Culture, bereavement, and psychiatry: Lancet article by Arthur Kleinman

Arthur Kleinman
Publication date: 
12 February 2012
"The American Psychiatric Association (APA), as recently reported in The New York Times and an article in World Psychiatry, is undergoing a controversy over listing grief as a mental illness in the forthcoming fifth edition of its influential Diagnostic and Statistical Manual of Mental Disorders (DSM-5). Earlier editions of DSM have reasoned that after the death of a close relation, a psychiatrist should wait 1 year (DSM-III) or 2 months (DSM-IV) before labelling the sadness, disturbed sleep, loss of appetite and energy, agitation, difficulty concentrating, and other psychological and physiological sequelae of such profound loss, depression; and treating it with pharmacological agents and psychotherapy." (See link for continuation.)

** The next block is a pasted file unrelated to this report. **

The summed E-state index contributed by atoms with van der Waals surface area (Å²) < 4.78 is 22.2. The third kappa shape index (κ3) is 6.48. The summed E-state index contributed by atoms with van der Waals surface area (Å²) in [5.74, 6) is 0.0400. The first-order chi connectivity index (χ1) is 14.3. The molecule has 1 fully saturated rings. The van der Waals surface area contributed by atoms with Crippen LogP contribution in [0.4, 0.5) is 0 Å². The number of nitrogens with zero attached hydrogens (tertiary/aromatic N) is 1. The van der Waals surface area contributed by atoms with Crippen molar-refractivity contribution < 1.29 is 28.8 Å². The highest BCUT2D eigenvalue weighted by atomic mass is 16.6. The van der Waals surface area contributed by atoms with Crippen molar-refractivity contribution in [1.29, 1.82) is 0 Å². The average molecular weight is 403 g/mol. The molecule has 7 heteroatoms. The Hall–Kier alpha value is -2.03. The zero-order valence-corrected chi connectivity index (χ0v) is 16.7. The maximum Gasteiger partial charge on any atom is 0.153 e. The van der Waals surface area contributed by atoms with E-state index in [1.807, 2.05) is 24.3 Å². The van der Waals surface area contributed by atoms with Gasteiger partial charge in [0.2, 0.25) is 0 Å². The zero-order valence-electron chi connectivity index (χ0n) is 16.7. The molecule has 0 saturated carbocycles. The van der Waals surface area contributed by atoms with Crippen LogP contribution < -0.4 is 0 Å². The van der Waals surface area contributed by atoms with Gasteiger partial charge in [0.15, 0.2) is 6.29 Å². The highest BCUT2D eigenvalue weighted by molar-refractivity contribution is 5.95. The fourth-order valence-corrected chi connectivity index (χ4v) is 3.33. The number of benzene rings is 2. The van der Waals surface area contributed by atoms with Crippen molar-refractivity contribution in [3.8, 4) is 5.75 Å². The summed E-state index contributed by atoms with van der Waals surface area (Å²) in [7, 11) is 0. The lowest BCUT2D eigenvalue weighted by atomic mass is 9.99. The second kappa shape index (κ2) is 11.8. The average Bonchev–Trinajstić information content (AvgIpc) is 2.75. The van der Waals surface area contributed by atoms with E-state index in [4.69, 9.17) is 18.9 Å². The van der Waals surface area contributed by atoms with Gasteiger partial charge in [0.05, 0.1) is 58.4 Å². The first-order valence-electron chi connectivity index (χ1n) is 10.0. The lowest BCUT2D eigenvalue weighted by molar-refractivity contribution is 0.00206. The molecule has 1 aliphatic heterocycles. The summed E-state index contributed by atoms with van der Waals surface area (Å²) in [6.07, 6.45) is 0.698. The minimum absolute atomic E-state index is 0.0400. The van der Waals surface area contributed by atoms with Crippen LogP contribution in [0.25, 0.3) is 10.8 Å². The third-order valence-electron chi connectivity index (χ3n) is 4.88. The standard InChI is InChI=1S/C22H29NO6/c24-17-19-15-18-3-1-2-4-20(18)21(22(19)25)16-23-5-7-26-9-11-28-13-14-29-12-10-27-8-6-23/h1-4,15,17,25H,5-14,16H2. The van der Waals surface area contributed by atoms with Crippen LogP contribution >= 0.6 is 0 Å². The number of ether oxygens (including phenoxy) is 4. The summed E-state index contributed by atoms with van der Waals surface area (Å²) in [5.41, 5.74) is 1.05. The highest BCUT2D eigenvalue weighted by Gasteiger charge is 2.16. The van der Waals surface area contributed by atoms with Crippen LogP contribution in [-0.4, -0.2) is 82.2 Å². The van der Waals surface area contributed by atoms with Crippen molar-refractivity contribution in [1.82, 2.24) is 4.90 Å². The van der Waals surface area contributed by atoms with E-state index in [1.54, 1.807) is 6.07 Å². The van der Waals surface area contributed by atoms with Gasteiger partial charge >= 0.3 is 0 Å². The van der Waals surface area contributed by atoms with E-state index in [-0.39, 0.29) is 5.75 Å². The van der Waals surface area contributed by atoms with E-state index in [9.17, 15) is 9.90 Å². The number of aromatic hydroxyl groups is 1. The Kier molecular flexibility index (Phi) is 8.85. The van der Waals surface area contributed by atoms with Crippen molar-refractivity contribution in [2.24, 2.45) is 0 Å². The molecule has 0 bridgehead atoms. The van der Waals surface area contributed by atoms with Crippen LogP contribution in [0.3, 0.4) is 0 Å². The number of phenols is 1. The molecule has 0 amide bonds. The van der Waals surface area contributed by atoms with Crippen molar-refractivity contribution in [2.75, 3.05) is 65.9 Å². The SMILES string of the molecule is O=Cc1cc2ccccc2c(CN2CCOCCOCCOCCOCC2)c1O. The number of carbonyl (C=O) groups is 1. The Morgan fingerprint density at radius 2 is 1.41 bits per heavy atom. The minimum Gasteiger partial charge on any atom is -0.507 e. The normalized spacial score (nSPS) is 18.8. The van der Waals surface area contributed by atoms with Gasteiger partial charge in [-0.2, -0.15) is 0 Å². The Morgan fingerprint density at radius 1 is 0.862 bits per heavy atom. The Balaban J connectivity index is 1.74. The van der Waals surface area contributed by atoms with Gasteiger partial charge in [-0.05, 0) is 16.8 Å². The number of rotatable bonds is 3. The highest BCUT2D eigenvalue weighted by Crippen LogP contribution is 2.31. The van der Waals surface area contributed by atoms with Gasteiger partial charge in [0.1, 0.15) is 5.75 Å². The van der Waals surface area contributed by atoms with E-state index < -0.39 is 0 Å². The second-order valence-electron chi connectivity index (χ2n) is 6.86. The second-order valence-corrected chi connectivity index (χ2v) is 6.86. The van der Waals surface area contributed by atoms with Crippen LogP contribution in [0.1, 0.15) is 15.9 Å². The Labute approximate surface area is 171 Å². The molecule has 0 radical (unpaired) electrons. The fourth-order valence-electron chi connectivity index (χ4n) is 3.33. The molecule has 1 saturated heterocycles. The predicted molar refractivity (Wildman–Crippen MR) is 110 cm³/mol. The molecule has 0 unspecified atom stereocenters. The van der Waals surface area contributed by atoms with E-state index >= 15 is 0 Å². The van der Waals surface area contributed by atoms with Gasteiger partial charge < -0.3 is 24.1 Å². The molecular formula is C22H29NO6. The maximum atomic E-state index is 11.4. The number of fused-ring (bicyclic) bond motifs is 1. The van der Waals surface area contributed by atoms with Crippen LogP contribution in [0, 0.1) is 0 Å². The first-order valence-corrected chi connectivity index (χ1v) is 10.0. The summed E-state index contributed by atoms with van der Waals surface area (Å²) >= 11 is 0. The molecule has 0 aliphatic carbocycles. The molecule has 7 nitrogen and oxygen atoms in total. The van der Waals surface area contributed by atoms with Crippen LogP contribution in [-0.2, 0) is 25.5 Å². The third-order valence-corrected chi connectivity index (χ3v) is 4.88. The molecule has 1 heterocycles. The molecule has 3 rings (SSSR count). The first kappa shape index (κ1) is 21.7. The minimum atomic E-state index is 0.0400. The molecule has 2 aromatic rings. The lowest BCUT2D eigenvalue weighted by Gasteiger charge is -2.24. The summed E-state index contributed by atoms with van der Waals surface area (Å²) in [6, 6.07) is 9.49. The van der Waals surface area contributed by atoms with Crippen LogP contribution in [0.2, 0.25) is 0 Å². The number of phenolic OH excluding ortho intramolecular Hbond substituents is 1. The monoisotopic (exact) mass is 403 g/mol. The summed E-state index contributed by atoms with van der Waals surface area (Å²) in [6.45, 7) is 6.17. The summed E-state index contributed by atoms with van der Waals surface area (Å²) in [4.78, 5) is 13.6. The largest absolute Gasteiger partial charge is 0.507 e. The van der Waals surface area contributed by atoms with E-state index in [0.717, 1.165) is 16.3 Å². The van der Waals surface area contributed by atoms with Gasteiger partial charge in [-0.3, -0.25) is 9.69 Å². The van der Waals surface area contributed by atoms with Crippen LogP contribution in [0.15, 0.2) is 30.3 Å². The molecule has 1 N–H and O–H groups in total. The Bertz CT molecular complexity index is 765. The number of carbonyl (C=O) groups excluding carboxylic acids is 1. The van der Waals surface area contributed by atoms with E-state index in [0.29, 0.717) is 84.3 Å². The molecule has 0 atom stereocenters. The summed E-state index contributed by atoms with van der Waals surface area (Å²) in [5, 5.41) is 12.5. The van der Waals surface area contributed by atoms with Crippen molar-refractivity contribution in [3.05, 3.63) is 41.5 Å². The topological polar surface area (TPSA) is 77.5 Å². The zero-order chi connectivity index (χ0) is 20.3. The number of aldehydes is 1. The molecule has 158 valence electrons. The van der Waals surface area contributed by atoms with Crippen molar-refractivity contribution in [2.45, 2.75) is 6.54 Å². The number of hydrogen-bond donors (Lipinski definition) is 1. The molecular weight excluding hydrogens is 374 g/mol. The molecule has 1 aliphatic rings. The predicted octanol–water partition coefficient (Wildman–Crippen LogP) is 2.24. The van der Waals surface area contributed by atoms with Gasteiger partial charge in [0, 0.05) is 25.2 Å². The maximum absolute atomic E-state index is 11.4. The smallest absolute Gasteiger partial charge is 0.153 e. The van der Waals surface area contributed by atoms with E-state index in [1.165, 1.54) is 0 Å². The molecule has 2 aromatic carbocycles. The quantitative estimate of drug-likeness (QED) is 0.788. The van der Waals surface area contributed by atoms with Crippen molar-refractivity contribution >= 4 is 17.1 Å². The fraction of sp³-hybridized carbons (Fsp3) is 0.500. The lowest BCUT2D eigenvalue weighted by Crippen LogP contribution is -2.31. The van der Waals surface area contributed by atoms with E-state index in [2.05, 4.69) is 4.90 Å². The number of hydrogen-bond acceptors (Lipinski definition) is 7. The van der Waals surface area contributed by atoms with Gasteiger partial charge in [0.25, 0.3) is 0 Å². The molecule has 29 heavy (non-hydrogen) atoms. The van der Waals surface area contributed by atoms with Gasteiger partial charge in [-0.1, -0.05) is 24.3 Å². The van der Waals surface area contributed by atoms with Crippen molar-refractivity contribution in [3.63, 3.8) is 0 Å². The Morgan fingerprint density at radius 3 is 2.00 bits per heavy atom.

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Submitted by deen on 26 September 2013 - 5:18pm.

I thin it should be ptsd because losing loved one is related to post trumatic stress diosrder and if you can take this depression test you will be able to find what is bad with this disorder. Bipolar could be another cause so taking a bipolar test can also help. Sadness and mood swings are common but psychiatric assocation is right.